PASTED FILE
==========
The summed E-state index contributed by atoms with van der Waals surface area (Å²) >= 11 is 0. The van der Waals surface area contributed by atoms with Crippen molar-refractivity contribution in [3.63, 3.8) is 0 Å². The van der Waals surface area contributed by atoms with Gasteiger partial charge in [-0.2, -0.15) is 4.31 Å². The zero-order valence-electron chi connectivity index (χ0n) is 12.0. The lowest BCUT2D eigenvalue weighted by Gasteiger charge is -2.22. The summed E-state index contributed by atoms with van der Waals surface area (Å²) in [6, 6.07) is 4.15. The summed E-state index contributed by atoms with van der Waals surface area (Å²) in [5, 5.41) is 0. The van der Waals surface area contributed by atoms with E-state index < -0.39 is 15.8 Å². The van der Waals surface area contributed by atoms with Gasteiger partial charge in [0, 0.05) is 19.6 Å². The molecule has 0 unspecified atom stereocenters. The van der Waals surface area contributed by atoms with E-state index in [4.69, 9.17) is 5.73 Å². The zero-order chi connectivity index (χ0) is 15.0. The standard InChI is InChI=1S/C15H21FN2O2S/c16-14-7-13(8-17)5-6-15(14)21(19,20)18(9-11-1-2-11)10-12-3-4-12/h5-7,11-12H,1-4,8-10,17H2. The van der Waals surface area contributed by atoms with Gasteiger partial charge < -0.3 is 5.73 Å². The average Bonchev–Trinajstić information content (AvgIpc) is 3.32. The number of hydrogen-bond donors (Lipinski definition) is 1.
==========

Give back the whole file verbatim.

The summed E-state index contributed by atoms with van der Waals surface area (Å²) >= 11 is 0. The van der Waals surface area contributed by atoms with Crippen molar-refractivity contribution in [3.63, 3.8) is 0 Å². The van der Waals surface area contributed by atoms with Gasteiger partial charge in [-0.2, -0.15) is 4.31 Å². The zero-order valence-electron chi connectivity index (χ0n) is 12.0. The lowest BCUT2D eigenvalue weighted by Gasteiger charge is -2.22. The summed E-state index contributed by atoms with van der Waals surface area (Å²) in [6, 6.07) is 4.15. The summed E-state index contributed by atoms with van der Waals surface area (Å²) in [5, 5.41) is 0. The van der Waals surface area contributed by atoms with E-state index < -0.39 is 15.8 Å². The van der Waals surface area contributed by atoms with Gasteiger partial charge in [0, 0.05) is 19.6 Å². The molecule has 0 unspecified atom stereocenters. The van der Waals surface area contributed by atoms with E-state index in [4.69, 9.17) is 5.73 Å². The zero-order chi connectivity index (χ0) is 15.0. The standard InChI is InChI=1S/C15H21FN2O2S/c16-14-7-13(8-17)5-6-15(14)21(19,20)18(9-11-1-2-11)10-12-3-4-12/h5-7,11-12H,1-4,8-10,17H2. The van der Waals surface area contributed by atoms with Gasteiger partial charge < -0.3 is 5.73 Å². The average Bonchev–Trinajstić information content (AvgIpc) is 3.32. The number of hydrogen-bond donors (Lipinski definition) is 1.